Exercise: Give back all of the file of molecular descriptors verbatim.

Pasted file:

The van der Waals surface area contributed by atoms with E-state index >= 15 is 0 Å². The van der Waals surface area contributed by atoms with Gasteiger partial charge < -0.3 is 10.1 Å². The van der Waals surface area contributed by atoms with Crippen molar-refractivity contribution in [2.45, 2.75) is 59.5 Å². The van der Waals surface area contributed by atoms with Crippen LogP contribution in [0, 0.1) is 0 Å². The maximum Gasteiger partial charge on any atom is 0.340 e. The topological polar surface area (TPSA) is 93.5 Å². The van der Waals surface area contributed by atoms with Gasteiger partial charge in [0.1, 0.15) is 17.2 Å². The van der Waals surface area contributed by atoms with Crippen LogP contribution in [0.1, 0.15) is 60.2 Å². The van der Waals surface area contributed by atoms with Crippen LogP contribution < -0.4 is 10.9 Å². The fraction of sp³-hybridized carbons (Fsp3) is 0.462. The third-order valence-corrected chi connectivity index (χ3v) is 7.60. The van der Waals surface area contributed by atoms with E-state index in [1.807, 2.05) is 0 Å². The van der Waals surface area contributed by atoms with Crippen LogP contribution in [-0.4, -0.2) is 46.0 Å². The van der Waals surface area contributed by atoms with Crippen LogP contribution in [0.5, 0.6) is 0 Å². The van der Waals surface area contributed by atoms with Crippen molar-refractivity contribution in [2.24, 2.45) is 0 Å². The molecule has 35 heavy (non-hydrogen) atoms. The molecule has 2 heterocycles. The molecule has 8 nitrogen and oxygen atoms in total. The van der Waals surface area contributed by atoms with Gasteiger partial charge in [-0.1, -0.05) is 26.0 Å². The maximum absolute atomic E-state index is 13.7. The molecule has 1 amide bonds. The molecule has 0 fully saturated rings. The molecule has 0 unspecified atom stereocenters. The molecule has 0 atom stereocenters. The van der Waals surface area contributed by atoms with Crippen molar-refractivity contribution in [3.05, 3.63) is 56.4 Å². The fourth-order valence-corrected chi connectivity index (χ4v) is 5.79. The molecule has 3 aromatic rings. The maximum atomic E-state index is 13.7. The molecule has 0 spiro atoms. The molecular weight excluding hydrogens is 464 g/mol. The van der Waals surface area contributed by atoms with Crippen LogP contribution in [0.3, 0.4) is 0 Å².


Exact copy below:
The van der Waals surface area contributed by atoms with E-state index >= 15 is 0 Å². The van der Waals surface area contributed by atoms with Gasteiger partial charge < -0.3 is 10.1 Å². The van der Waals surface area contributed by atoms with Crippen molar-refractivity contribution in [2.45, 2.75) is 59.5 Å². The van der Waals surface area contributed by atoms with Crippen LogP contribution in [0, 0.1) is 0 Å². The maximum Gasteiger partial charge on any atom is 0.340 e. The topological polar surface area (TPSA) is 93.5 Å². The van der Waals surface area contributed by atoms with Gasteiger partial charge in [0.1, 0.15) is 17.2 Å². The van der Waals surface area contributed by atoms with Crippen LogP contribution in [0.1, 0.15) is 60.2 Å². The van der Waals surface area contributed by atoms with Crippen LogP contribution < -0.4 is 10.9 Å². The fraction of sp³-hybridized carbons (Fsp3) is 0.462. The third-order valence-corrected chi connectivity index (χ3v) is 7.60. The van der Waals surface area contributed by atoms with E-state index in [1.807, 2.05) is 0 Å². The van der Waals surface area contributed by atoms with Crippen LogP contribution in [-0.4, -0.2) is 46.0 Å². The van der Waals surface area contributed by atoms with Crippen LogP contribution in [0.5, 0.6) is 0 Å². The van der Waals surface area contributed by atoms with Crippen molar-refractivity contribution in [2.24, 2.45) is 0 Å². The molecule has 35 heavy (non-hydrogen) atoms. The molecule has 2 heterocycles. The molecule has 8 nitrogen and oxygen atoms in total. The van der Waals surface area contributed by atoms with Gasteiger partial charge in [-0.1, -0.05) is 26.0 Å². The maximum absolute atomic E-state index is 13.7. The molecule has 1 amide bonds. The molecule has 0 fully saturated rings. The molecule has 0 unspecified atom stereocenters. The molecule has 0 atom stereocenters. The van der Waals surface area contributed by atoms with Crippen molar-refractivity contribution in [3.05, 3.63) is 56.4 Å². The fourth-order valence-corrected chi connectivity index (χ4v) is 5.79. The molecule has 3 aromatic rings. The maximum atomic E-state index is 13.7. The molecule has 0 spiro atoms. The molecular weight excluding hydrogens is 464 g/mol. The van der Waals surface area contributed by atoms with Crippen LogP contribution in [0.3, 0.4) is 0 Å².